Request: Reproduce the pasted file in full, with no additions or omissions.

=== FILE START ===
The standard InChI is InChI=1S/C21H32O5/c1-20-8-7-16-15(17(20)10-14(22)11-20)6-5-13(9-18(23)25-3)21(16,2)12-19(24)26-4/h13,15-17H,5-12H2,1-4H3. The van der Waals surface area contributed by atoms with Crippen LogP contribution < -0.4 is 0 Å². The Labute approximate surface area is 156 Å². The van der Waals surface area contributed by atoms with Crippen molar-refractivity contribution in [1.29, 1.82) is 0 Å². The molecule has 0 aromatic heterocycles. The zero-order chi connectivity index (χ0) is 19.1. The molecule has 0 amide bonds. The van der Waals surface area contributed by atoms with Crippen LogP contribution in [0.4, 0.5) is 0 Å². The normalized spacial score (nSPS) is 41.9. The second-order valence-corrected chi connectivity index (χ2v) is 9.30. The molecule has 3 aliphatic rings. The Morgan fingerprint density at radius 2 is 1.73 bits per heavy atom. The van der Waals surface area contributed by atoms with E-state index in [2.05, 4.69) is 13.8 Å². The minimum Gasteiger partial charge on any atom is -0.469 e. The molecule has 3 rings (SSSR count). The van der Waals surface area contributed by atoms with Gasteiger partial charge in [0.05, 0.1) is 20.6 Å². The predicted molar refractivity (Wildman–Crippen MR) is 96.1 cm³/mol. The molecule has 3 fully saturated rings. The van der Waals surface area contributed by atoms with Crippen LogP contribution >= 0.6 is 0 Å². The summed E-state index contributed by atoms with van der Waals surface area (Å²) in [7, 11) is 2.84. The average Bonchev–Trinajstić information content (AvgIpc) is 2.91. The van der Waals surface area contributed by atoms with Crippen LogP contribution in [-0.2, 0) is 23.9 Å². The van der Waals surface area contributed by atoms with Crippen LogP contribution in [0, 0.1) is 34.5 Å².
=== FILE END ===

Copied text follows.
The standard InChI is InChI=1S/C21H32O5/c1-20-8-7-16-15(17(20)10-14(22)11-20)6-5-13(9-18(23)25-3)21(16,2)12-19(24)26-4/h13,15-17H,5-12H2,1-4H3. The van der Waals surface area contributed by atoms with Crippen LogP contribution < -0.4 is 0 Å². The Labute approximate surface area is 156 Å². The van der Waals surface area contributed by atoms with Crippen molar-refractivity contribution in [1.29, 1.82) is 0 Å². The molecule has 0 aromatic heterocycles. The zero-order chi connectivity index (χ0) is 19.1. The molecule has 0 amide bonds. The van der Waals surface area contributed by atoms with Crippen LogP contribution in [0.4, 0.5) is 0 Å². The normalized spacial score (nSPS) is 41.9. The second-order valence-corrected chi connectivity index (χ2v) is 9.30. The molecule has 3 aliphatic rings. The Morgan fingerprint density at radius 2 is 1.73 bits per heavy atom. The van der Waals surface area contributed by atoms with E-state index in [2.05, 4.69) is 13.8 Å². The minimum Gasteiger partial charge on any atom is -0.469 e. The molecule has 3 rings (SSSR count). The van der Waals surface area contributed by atoms with Gasteiger partial charge in [0.05, 0.1) is 20.6 Å². The predicted molar refractivity (Wildman–Crippen MR) is 96.1 cm³/mol. The molecule has 3 fully saturated rings. The van der Waals surface area contributed by atoms with Crippen LogP contribution >= 0.6 is 0 Å². The summed E-state index contributed by atoms with van der Waals surface area (Å²) in [7, 11) is 2.84. The average Bonchev–Trinajstić information content (AvgIpc) is 2.91. The van der Waals surface area contributed by atoms with Crippen LogP contribution in [-0.2, 0) is 23.9 Å². The van der Waals surface area contributed by atoms with Crippen LogP contribution in [0, 0.1) is 34.5 Å².